IMF Resident Representative
Office in China

At a Glance - China and the IMF
last updated: September 2004

September 1, 2004

  • China joined the IMF on December 27, 1945, as one of its 35 original members.
  • People's Republic of China assumed responsibility for China's relations with the IMF in April 1980.
  • For China's Governor, quota, and voting power in the IMF, see
  • In February 2001, the Board of Governors of the IMF approved an increase in China's quota from SDR 4,687.2 million to SDR 6,369.2 million. As a result of the increase, China's voting power in the IMF has increased from 2.19 to 2.95 percent of total.
  • China accepted the obligations of Article VIII of the IMF Articles of Agreement on current account convertibility on December 1, 1996.
  • China's currency is the renminbi; its exchange rate is determined in the foreign exchange market.
  • On July 1, 1997, China resumed sovereignty over Hong Kong, which became a Special Administrative Region of China.
  • On December 20, 1999, China resumed sovereignty over Macao, which became a Special Administrative Region of China.

IMF Economic Policy Consultations with China

The IMF holds annual Article IV consultations on economic developments and policy issues with China. In recent years, these discussions have focussed on macroeconomic policies to cushion the impact of the Asian financial crisis and foster sustainable growth over the medium term. Other important issues have been structural reforms in the financial sector, external sector, and state enterprises. For the latest Article IV consultations, see

Current Financial Relations

Since 1981, China has twice used IMF credits -- in 1981 and in 1986. The credits under these arrangements have been fully repaid; see table on China's financial position in the Fund .

IMF Technical Assistance

Technical assistance cooperation between China and the IMF has increased rapidly in recent years. Since 1990, technical assistance to China has taken the form of missions, seminars, and visits by experts, and has focused primarily on macroeconomic areas such as fiscal policy and tax administration, commercial and central banking legislation, development of monetary instruments and an interbank market, external current account convertibility and a unified foreign exchange market, and economic and financial statistics.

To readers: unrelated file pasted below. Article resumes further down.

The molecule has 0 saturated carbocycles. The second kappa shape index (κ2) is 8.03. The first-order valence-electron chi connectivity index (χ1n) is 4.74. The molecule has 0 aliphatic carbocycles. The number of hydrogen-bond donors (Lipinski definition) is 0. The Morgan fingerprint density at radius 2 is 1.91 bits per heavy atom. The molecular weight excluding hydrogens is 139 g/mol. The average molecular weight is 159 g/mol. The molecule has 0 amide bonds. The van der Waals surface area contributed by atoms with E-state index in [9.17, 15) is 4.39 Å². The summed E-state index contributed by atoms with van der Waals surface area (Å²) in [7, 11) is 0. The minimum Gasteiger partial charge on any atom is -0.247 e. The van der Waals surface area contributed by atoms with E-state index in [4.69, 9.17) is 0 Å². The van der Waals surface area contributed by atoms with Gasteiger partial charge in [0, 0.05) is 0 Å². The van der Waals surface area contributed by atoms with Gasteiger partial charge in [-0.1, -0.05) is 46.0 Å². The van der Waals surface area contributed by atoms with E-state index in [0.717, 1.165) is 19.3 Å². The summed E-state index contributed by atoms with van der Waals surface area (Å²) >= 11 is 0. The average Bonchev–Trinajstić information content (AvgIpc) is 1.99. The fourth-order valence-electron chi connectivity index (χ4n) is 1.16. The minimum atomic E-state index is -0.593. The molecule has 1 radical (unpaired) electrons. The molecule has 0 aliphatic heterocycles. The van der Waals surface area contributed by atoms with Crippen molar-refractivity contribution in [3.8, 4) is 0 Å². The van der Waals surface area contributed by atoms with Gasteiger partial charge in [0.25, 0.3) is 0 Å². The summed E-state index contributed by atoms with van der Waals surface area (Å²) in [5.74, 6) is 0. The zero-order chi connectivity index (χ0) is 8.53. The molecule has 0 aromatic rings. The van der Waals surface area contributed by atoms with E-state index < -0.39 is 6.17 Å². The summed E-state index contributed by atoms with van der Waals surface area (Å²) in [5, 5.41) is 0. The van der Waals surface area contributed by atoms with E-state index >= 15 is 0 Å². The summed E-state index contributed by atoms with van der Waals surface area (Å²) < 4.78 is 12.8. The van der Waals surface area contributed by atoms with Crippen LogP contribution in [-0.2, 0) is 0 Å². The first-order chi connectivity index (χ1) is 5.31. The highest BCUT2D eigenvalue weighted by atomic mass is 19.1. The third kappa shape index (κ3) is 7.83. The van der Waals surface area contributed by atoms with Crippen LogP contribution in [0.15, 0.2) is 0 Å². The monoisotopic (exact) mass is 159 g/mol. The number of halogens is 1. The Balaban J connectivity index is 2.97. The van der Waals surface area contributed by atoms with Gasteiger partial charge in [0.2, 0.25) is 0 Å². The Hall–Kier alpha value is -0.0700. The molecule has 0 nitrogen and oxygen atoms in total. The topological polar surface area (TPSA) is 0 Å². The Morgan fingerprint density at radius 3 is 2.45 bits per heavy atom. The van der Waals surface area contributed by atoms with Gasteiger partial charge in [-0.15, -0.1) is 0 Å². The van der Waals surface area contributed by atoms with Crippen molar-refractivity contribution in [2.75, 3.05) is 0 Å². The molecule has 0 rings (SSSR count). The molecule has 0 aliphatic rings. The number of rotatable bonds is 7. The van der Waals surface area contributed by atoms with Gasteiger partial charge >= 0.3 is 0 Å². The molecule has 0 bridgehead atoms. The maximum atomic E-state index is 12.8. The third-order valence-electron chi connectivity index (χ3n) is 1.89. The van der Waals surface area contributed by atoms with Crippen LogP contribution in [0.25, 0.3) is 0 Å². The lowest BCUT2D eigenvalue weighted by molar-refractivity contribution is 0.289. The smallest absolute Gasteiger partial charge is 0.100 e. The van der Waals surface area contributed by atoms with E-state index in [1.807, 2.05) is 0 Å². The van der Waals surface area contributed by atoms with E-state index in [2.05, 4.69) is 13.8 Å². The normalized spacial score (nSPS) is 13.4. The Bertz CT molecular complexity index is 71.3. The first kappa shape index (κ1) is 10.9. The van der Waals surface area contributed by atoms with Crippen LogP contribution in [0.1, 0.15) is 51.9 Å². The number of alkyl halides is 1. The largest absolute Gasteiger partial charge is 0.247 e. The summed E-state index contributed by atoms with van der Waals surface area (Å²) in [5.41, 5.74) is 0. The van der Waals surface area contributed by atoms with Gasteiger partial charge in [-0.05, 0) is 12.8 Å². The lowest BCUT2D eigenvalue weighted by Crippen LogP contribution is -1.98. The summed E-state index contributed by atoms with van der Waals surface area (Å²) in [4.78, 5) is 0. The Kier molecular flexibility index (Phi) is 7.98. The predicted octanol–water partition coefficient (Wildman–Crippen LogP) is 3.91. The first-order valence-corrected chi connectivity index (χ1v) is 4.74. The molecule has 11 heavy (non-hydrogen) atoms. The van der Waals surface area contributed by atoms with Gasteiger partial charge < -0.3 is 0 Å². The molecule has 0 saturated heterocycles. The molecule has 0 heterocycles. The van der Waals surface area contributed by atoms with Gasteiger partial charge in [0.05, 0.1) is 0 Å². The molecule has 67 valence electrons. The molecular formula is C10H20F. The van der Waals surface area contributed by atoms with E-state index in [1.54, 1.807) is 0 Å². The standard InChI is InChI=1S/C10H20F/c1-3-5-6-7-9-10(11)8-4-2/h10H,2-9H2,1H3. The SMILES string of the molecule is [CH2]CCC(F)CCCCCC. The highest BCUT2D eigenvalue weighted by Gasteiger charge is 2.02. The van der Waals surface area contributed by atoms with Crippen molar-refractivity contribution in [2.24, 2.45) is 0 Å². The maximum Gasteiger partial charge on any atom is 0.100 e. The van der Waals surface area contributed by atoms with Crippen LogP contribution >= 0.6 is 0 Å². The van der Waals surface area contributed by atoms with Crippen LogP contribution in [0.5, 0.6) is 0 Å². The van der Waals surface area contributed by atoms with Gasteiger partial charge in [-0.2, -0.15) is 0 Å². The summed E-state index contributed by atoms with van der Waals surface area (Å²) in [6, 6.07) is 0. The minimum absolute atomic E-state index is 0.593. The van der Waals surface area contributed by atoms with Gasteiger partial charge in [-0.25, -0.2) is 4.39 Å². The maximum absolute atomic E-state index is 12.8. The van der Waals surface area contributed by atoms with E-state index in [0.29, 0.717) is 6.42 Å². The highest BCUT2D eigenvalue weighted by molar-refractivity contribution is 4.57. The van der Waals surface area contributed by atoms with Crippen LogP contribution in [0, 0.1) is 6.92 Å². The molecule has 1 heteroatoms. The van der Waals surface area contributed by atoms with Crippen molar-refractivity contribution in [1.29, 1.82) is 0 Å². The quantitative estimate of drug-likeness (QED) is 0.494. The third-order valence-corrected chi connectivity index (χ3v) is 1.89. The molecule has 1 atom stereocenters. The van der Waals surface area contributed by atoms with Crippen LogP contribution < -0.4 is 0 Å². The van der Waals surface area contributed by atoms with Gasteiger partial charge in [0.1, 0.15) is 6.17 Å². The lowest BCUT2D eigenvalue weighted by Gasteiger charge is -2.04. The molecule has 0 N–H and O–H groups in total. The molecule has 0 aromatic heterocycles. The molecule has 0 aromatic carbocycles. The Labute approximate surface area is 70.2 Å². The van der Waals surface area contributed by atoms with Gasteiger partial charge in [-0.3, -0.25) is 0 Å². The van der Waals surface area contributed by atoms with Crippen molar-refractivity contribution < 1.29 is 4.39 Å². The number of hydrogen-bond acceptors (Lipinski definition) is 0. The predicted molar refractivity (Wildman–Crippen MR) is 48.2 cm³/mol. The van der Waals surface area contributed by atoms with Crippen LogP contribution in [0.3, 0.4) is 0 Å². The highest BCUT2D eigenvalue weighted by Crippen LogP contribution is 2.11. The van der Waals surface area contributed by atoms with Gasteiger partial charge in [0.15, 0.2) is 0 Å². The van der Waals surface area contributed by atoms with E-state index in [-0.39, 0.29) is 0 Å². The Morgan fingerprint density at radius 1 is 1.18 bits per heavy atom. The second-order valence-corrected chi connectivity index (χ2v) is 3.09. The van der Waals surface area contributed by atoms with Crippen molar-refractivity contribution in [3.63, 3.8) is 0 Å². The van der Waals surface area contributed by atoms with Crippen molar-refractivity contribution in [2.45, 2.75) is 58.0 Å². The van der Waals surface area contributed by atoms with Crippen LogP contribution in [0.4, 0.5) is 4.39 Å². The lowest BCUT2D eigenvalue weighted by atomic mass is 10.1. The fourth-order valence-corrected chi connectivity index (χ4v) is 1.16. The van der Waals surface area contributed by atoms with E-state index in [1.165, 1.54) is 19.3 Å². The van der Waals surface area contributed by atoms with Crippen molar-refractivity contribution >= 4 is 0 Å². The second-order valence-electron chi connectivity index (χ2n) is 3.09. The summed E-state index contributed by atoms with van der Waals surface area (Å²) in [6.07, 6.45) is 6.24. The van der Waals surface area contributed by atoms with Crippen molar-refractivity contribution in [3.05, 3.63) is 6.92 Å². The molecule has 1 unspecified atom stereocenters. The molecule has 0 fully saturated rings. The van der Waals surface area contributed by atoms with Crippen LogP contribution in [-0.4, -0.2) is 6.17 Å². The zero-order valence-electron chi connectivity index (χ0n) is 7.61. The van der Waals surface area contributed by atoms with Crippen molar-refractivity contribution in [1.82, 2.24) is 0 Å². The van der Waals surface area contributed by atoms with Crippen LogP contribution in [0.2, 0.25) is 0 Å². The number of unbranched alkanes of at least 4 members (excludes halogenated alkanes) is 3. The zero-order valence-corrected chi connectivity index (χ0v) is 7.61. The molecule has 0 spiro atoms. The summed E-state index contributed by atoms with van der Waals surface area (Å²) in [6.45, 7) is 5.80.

The IMF-sponsored training programs for Chinese officials included financial analysis and programming, balance of payments, public finance, government finance, and money and banking, external capital account convertibility, as well as methodologies in financial statistics compilation. In addition, many Chinese officials have attended courses and seminars at the Joint Institute in Vienna, Austria. Finally, the People's Bank of China and the IMF recently established a Joint China-IMF Training Program.

IMF Representation in China

The IMF maintains a representative office in Beijing. The Senior Resident Representative is Mr. Ray Brooks (Tel: 86 10 6505-1155, ext. 201). The Resident Representative is Mr. Steven Barnett (Tel: 86 10 6505-1155, ext. 202).